Know What You Own: Understanding Financial Indices

Learn to swim before jumping into the vast ocean of index products.

What is a financial index? And why do indices matter?

These are two critical questions for any ETF investor.

The best way to understand financial indices is to understand what they are not.

When we think about sophisticated investors, the typical Hollywood stereotypes come to mind: Depending on the type, they may be poring over financial statements; networking with their industry connections; or riding herd on a group of young analysts to pound the pavement and create market-leading research.

Whatever the methodology, their goal is simple: find the stocks that will outperform the rest of the market. This is considered classic, active management.

Despite the romance of this image, most studies—including ones from the Financial Analysts Journal, S&P, and Vanguard—suggest that these managers tend to fail. Despite the prestige and resources, most of these active managers fail to “beat the market” after accounting for fees.

Common sense explains why. Collectively, these managers are the market. Simple math tells you that, before costs, they must collectively tie the market for performance.

But all that suspender-wearing and research-making costs money. Moreover, trading stocks back and forth with one another costs money, too. So after costs, studies suggest that active management is a loser’s game.

As Vanguard founder and investing legend Jack Bogle says: in investing, you get what you don’t pay for.

Enter The Index

In response to this, starting in the late 1970s, a group of investors had a different idea: Rather than beating the market, why not simply match it at the lowest cost possible?

The way they did this was by tracking a financial index.

We are all aware of financial indices, because we hear them quoted on the telly or in the newspaper all the time. The FTSE 100, the CAC 40, the Barclays Capital Euro Aggregate Bond and the Dow Jones-UBS Commodity Index: All of these are indices designed to measure how well the market as a whole is performing.

There are two basic steps to creating an index:

Selection: Deciding which stocks or securities go in the index

Weighting: Deciding the relative weight of each stock in the index

All About Selection

Selection is the first and most important step: Out of all the stocks in the world, which ones should be included in the index?

The classic place to start is with “size.” The most popular indices that you hear about in the media, for instance, tend to focus on the largest stocks in a market.

For example, the FTSE 100 comprises the 100 largest companies listed on the London Stock Exchange. Similarly, the S&P 500 in the US holds 500 of the largest US companies. (There are small exceptions to these rules, which are explained in our article, “Advanced Index Selection Methodologies: Buffer Zones and Free Float.)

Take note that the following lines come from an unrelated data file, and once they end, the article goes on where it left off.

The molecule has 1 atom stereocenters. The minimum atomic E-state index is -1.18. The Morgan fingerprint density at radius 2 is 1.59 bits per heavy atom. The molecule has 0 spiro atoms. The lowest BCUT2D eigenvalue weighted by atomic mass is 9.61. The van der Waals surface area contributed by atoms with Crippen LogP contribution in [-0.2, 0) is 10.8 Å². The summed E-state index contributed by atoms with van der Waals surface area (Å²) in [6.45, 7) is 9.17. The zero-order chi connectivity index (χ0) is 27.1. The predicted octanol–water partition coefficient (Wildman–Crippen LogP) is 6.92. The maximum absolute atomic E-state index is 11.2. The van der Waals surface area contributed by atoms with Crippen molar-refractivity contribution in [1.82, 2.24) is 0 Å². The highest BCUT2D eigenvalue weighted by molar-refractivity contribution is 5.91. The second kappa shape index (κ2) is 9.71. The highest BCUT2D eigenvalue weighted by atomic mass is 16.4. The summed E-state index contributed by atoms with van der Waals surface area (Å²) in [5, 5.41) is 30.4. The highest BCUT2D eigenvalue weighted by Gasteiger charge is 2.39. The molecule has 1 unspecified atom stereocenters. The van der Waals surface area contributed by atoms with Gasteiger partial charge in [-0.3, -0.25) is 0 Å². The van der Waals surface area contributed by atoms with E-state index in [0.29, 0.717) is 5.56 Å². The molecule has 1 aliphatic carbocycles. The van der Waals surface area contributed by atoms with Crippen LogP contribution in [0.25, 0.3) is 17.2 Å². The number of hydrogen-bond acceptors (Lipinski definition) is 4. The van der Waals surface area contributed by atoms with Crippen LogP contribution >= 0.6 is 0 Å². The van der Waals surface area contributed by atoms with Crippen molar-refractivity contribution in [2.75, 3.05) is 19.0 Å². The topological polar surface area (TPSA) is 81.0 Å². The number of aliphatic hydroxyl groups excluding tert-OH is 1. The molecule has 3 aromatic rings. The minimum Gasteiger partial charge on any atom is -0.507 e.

Other indices will focus only on the smallest stocks (so-called small-cap or small-companies indices), or stocks in the middle (midcaps or mid-sized indices).

But size isn’t the only option. Another class of indices selects stocks based on fundamental factors. For example, fundamental indices might only select stocks that pay dividends, those with low valuations or those that meet certain revenue criteria.

Indices also commonly select based on what sector a company comes from, or the country it belongs to. Development level (emerging vs. developed) is a popular screen as well.

Outside of equities, you see similar cutoffs: In bonds, for instance, most indices only focus on bonds that trade a lot (so-called liquidity cutoffs), or that use credit quality (i.e., only holding investment-grade bonds).

Indices and Coverage

Pick a fund


Once you’ve selected which securities go into an index, the next step is to determine their relative size (weight) in the index.

The most popular methodology is “market-cap weighting.” Market-cap weighting assigns stock weights based on the size of companies: The larger the firm (based on its market capitalization), the larger its weight in the index.

Market-cap weighting is the best way to reflect the value of the market as a whole, but it is not the only way to craft an index. Other popular options include:

  • Equal-weighting: Assigning the same weight to every security
  • Dividend-weighting: Assigning the highest weight to the stocks paying the highest dividend
  • Fundamental-style weighting: Using factors like earnings or revenues to determine weights, rather than market capitalization
  • Volatility: Overweighting stocks with low volatility
  • Style weighting: Overweighting stocks that are at the extremes of valuation

In bonds, other factors apply, including weighting securities by the total value of debt they have issued, or placing higher or lower weights on securities with better or worse credit. (See our article, "Fixed-Income ETPs: The Basics" for more.)

In commodities, still other factors apply. (See our article, "Commodity ETPs: The Basics" or "Commodity Indices and Benchmarks" for more.)


Once you have selected and weighted an index, what remains is to maintain it. How often do you rebalance the index? How do you replace constituents when needed? Those structural nuances can mean the difference between an index that is easy for an ETF to track, or one that’s difficult.

All those decisions made, index providers then license their indices to ETF issuers, who run products that investors can access, making it easy to gain exposure to China … or the UK … or investment-grade bonds … all in one go.